Accordingly, the desire to secure respect from others in the group has been established as a fundamental motivational force. For instance, prior research revealed that individuals tend to display behaviors that indicate their deservingness of group membership, and engage in efforts that attest to their loyalty to the group (De Cremer, 2002; Jetten et al., 2002; Ellemers and Jetten, 2013). This tendency to contribute to group goals is even more pronounced when respect from other ingroup members is not forthcoming (Sleebos et al., 2006a,b; see also Huo et al., 1996; Tafarodi and Milne, 2002).
While some approaches argue for a generic ‘need to belong’ (Baumeister and Leary, 1995), our social identity analysis specifies that the importance of feeling respected depends on whether or not the source of respect is seen as relevant for the social self, as well as whether or not the dimension on which group members are evaluated is central to the group’s values (see also Spears et al., 2005). For instance, when exposed to different types of normative expectations of others, individuals were more inclined to adapt their behavior when they anticipated this to have implications for their moral image in the group rather than their competent image (Ellemers et al., 2008; Pagliaro et al., 2011).
In a prior study, Ybarra et al. (2012) compared the impact of different types of evaluations on the self. Participants were asked to imagine being the target of someone else’s suspicions and accusations, which either referred to their task abilities (‘agency,’ i.e., failing an examination), or to their honesty (‘communion,’ i.e., cheating on an examination). Participants reported being more concerned with their social acceptance and reputation when they had been asked to imagine their honesty was called into question than when their competence was doubted. However, this research did not address the question why moral evaluations raised such concerns, or how this predicts further attempts at reputation management. These are the aims of the present research. Prior studies have revealed that people are more inclined to see moral failures as revealing people’s ‘true character’ than competence failures (Reeder and Spores, 1983; Skowronski and Carlston, 1987; Goodwin et al., 2014). Additionally, actions that harm other people are more likely to be seen as intentional as actions that help them (Guglielmo and Malle, 2010). We propose that the special role played by moral self-evaluations stems from the fact that they are perceived as more enduring or pervasive, and therefore also as more threatening, than competence or sociability evaluations. This, in turn, motivates individuals to restore their reputation more strongly when their morality is questioned than when their sociability or competences are doubted.
The Present Research
We argue that moral evaluations of the self are seen as pervading more aspects of, and having a more enduring impact on, one’s image in the eyes of others (i.e., as more all-encompassing and pervasive) than evaluations pertaining to alternative evaluative domains such as competence or sociability. This is expected to affect the extent to which people care about the judgments of others, the threat they experience as a result of such evaluations, and the likelihood that they are willing to make an effort to repair their image.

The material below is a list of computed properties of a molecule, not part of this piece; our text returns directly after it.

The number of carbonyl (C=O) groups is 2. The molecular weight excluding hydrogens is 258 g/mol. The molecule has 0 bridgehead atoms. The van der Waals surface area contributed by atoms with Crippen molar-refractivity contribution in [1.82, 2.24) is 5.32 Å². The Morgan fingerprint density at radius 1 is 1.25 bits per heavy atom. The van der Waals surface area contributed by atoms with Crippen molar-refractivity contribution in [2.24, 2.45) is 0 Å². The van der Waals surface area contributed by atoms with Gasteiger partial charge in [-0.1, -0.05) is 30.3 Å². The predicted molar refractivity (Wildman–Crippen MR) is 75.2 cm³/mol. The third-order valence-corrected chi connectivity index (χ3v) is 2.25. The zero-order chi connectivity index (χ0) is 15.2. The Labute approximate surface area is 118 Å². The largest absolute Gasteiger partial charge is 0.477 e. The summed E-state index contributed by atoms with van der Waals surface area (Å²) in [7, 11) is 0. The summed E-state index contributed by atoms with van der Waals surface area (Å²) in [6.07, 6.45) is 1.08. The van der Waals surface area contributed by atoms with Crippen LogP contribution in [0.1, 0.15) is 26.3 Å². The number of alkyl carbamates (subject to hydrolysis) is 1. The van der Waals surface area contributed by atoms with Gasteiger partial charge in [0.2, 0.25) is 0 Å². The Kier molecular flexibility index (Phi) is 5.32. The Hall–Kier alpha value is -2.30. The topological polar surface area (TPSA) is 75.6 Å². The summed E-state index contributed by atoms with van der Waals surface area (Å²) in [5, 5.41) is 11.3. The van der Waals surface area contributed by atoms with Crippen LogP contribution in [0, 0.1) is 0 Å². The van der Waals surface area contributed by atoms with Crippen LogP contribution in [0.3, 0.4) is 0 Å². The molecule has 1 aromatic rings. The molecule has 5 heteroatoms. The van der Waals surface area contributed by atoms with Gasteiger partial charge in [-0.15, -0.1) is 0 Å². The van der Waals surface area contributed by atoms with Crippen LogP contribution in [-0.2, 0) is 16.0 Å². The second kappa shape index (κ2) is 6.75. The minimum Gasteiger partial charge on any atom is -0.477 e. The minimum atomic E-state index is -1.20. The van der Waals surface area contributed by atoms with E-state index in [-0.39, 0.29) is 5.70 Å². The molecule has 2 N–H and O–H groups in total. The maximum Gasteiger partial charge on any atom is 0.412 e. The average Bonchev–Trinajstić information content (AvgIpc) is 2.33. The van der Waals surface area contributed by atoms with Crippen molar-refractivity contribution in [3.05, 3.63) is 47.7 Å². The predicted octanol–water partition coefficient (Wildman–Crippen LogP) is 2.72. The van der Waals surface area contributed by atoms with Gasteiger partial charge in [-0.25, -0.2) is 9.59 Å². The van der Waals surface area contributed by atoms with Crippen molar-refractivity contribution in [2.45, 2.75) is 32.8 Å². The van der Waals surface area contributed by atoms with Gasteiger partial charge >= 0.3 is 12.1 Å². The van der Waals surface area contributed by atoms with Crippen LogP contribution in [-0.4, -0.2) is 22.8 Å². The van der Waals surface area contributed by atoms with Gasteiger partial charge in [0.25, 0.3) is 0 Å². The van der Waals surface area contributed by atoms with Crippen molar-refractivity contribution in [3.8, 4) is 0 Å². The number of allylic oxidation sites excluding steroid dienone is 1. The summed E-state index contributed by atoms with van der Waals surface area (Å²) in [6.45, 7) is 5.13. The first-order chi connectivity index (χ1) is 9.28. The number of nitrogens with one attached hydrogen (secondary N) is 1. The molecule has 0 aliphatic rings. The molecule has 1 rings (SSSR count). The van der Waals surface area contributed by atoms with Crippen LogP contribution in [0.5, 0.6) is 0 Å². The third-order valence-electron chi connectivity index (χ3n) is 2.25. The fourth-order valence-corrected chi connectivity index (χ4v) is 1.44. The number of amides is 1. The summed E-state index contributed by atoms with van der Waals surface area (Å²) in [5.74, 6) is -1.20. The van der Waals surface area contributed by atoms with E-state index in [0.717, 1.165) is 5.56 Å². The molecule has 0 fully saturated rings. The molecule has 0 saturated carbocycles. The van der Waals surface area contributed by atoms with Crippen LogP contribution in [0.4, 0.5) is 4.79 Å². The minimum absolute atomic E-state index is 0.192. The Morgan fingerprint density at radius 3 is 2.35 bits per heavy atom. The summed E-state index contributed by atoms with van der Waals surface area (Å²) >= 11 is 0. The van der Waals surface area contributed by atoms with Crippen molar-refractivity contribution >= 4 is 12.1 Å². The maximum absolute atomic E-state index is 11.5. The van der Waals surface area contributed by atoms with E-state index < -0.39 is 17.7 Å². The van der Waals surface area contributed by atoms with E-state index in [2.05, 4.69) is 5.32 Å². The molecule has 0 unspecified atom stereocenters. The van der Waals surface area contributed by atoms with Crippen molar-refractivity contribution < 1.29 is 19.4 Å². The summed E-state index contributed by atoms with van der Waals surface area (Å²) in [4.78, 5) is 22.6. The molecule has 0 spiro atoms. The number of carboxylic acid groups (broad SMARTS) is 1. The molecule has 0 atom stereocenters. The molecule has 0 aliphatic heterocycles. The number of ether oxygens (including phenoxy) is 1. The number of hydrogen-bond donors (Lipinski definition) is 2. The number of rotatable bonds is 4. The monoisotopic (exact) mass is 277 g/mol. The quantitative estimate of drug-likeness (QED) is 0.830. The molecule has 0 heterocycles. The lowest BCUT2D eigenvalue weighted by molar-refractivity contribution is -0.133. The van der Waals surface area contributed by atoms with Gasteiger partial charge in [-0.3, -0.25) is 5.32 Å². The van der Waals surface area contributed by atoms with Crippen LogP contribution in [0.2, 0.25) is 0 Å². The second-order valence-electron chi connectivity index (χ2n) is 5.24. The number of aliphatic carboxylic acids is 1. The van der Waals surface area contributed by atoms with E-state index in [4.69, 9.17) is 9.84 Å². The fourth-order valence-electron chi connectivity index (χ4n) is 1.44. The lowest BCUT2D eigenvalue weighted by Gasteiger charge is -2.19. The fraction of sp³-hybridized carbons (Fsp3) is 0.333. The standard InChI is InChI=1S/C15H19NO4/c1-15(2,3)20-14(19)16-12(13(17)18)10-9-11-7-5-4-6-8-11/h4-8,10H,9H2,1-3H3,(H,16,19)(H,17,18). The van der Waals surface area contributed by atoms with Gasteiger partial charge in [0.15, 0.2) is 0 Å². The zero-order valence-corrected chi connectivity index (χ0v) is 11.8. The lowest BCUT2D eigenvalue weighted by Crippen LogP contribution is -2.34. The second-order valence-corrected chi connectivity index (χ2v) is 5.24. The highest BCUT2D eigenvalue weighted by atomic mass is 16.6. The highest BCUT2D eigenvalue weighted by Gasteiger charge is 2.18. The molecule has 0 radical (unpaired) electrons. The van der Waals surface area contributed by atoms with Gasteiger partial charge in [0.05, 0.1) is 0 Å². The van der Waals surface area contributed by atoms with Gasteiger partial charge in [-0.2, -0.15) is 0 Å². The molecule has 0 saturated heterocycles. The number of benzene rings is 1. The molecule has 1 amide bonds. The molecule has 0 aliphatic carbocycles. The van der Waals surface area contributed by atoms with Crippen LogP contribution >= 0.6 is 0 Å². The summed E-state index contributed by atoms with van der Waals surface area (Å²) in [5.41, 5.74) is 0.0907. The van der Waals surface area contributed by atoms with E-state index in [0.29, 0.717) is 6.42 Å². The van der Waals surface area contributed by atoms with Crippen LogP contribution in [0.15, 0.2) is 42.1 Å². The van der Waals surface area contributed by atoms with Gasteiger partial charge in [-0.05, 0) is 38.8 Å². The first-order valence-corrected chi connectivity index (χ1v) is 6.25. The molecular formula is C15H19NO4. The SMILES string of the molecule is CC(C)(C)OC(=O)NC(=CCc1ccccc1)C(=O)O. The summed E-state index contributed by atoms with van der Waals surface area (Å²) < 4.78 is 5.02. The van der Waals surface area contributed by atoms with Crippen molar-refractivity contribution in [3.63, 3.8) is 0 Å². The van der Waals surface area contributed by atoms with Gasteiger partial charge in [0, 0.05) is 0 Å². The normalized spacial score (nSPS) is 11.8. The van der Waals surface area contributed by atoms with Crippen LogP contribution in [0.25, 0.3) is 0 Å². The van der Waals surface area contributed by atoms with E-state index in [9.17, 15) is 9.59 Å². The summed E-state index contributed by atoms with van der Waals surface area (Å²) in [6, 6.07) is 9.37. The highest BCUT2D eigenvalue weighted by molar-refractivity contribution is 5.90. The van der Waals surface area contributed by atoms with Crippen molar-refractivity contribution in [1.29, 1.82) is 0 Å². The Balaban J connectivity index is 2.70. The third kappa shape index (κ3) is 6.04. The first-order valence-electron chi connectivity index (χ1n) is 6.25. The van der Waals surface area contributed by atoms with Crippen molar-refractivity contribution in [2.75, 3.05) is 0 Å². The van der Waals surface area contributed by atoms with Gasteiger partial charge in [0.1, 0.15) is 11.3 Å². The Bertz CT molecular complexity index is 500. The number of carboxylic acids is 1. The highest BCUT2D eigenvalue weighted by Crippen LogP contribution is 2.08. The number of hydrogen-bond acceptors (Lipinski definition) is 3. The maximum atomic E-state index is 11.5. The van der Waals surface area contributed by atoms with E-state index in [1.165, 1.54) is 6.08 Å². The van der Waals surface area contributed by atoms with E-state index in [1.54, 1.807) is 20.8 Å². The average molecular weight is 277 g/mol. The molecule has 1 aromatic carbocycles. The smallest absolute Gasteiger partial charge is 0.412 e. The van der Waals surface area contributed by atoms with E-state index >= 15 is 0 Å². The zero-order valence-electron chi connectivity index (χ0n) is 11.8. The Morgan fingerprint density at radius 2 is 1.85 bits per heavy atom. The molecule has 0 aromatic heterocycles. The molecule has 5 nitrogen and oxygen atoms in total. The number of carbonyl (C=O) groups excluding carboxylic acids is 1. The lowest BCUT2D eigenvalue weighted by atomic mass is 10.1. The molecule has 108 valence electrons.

We set out first to assess whether moral evaluations of the self are indeed seen as more pervasive and consequential for one’s image over time than competence and sociability evaluations (Hypothesis 1). This was tested in Studies 1, 2, and 3 with different experimental designs and outcome measures. Second, in Studies 3 and 4 we examined whether the motivation to restore one’s image in the eyes of others is more pronounced after receiving a negative moral evaluation than after a negative competence evaluation (Hypothesis 2). Third, in Studies 3 and 4 we aimed to test whether the motivation to restore one’s image is associated with the desire to secure intragroup respect and inclusion, rather than reflecting a more generic concern with moral judgments (Hypothesis 3).
Study 1 aimed to show that morality judgments are perceived as having a more enduring impact on one’s image than competence evaluations. We also aimed to examine whether a negative evaluation from other ingroup members is more likely to undermine anticipated levels of intragroup respect when it pertains to morality rather than competence.
A total of 126 undergraduates took part in this study (82 women; mean age = 20.59; SD = 3.46). Participants were recruited during a Psychology class and asked to anonymously complete a paper-and-pencil questionnaire. Each session lasted approximately half an hour, after which participants were thanked and fully debriefed.
Participants rated to what extent six different characteristics would pervade the resulting image of a person over time (Likert scale from 1 = Not at all; 9 = Very much). These descriptors were adapted from the scale developed by Leach et al. (2007), and referred to moral (honest, sincere, trustworthy; α = 0.63) and competence judgments (competent, intelligent, skillful; α = 0.72). A Principal Components Analysis (PCA) with Direct Oblimin rotation accounted for 61.70% of the variance in the individual items, and confirmed that the six items fell into two clusters, as expected. Therefore, the three items pertaining to each dimension were averaged to form a total score of perceived pervasiveness of moral evaluations and perceived pervasiveness of competence evaluations, respectively.